Tight finish for Dutch election
Dutch elections ended in a dead heat between right and left, exit polls suggest.
The splintered outcome spells weeks and possibly months of haggling to fashion a ruling coalition among parties deeply split on immigration and how to curb government spending.
The projections showed the free-market VVD and the left-leaning Labour Party winning 31 seats each in the 150-seat parliament, and the anti-Islam Freedom Party of Geert Wilders scoring its best-ever 22.
The governing Christian Democrats suffered a humiliating defeat with 21 seats - nearly half its current strength - and Prime Minister Jan Peter Balkenende told supporters he was leaving politics. Balkenende, who has led the government for eight years, will remain caretaker premier until a new cabinet is installed.
Experts said the results, if they hold up, will create a chaotic race to form a coalition commanding a 76-seat majority. Neither the right nor the left appears able to put together a government without major comprise.
"It's very exciting. But the real result is still to come, and it could go either way," said Labour Party leader Job Cohen, the former mayor of Amsterdam who will now vie to become prime minister.
One possible alliance would be a centrist coalition of VVD, Labour, and two smaller parties on the left, the Green-Left and Democrats-66. Other possibilities might include Wilders, who campaigned to stop immigration from Muslim countries. The Freedom Party more than doubled its current holding of nine.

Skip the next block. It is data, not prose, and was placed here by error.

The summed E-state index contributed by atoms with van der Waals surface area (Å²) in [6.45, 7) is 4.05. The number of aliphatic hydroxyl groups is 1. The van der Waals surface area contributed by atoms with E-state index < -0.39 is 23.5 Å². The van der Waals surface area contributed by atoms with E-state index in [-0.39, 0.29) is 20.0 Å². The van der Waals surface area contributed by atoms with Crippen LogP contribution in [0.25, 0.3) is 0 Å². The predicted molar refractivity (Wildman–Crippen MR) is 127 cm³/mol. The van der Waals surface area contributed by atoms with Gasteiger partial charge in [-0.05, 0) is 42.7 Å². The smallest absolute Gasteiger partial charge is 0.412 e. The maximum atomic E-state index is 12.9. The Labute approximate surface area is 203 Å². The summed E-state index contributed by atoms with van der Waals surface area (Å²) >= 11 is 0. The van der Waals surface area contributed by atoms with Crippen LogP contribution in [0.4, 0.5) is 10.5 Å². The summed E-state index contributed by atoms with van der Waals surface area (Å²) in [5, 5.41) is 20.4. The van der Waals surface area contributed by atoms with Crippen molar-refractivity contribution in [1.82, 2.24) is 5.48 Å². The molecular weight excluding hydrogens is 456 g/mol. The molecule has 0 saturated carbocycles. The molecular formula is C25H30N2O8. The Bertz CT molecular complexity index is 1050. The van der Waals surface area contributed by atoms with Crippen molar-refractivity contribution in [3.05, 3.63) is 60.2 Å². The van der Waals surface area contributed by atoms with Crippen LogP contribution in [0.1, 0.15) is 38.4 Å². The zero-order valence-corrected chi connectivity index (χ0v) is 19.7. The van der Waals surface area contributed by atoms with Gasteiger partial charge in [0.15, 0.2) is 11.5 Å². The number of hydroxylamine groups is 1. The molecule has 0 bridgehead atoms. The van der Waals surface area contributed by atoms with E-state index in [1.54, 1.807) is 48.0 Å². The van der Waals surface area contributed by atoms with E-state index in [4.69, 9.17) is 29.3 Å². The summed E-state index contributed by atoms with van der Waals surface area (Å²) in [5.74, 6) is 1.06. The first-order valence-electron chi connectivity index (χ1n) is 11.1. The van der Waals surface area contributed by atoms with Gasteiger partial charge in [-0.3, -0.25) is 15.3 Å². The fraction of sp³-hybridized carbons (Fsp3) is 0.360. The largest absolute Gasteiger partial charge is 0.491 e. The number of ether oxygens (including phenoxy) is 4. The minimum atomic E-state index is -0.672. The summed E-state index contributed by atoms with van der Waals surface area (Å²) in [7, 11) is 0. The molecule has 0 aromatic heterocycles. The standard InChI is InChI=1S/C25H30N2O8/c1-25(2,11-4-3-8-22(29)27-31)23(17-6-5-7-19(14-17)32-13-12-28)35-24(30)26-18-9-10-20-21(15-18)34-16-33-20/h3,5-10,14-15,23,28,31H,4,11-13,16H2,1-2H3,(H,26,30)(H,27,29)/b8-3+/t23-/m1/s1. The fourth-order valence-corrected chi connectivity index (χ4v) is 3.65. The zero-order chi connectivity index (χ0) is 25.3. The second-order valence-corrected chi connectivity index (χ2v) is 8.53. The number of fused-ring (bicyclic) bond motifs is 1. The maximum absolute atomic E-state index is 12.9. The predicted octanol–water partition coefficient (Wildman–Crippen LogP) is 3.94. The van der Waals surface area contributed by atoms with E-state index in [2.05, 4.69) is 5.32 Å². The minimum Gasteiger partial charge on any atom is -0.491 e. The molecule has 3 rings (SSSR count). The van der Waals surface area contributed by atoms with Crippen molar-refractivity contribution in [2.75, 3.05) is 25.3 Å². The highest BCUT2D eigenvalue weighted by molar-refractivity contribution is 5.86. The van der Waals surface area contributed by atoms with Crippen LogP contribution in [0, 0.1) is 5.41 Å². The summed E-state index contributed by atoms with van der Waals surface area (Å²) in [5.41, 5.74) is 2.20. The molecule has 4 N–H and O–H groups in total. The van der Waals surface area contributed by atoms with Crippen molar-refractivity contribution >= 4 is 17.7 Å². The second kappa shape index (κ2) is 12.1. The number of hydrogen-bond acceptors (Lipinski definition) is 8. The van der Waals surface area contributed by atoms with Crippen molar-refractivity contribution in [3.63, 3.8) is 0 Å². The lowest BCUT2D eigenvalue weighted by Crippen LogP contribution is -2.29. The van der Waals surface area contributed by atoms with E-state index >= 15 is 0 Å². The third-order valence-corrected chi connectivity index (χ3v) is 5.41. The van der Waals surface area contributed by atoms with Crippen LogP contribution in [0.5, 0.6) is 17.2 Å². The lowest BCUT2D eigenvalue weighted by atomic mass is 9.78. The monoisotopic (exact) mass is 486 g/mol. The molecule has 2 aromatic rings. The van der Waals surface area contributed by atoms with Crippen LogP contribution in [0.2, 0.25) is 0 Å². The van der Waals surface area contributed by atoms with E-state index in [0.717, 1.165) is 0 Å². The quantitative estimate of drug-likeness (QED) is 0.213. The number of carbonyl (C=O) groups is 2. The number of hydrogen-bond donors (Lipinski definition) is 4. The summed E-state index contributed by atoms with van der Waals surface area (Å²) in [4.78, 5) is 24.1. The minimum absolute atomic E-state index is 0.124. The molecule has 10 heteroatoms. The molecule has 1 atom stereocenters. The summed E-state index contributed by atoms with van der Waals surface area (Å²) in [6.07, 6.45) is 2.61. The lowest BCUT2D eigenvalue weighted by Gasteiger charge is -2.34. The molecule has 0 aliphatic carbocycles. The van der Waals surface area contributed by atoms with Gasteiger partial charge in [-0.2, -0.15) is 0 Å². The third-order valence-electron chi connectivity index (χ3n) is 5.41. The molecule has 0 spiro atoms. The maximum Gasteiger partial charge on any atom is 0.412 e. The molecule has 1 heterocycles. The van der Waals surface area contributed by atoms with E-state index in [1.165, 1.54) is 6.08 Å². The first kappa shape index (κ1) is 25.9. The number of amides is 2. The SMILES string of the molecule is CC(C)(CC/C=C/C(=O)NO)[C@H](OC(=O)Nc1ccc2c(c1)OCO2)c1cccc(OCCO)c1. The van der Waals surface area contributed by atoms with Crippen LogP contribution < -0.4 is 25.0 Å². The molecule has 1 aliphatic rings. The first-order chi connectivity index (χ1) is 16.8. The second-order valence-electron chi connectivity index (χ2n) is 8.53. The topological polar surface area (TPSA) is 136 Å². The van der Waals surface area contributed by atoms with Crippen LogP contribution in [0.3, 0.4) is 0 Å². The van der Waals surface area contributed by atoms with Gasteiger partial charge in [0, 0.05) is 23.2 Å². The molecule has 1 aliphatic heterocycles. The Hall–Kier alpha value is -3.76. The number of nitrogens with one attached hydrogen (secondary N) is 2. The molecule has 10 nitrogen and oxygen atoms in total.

Wilders' polarising politics made him unsavoury for all other parties, but his huge gains put him in a strong position. We really want to be part of government, we want to participate. I don't think the other parties can escape us," Wilders said. Other parties may try "to shove us aside, but we must be taken seriously."
Altogether, 10 parties will be represented in parliament. The configurations of possible coalitions were so complex, involving such disparate parties, that it could take months for potential allies to negotiate a framework on which they can govern.
The results were a stunning departure from pre-election polls, which had showed for weeks Mark Rutte's VVD party holding a commanding lead with Labour a distant second.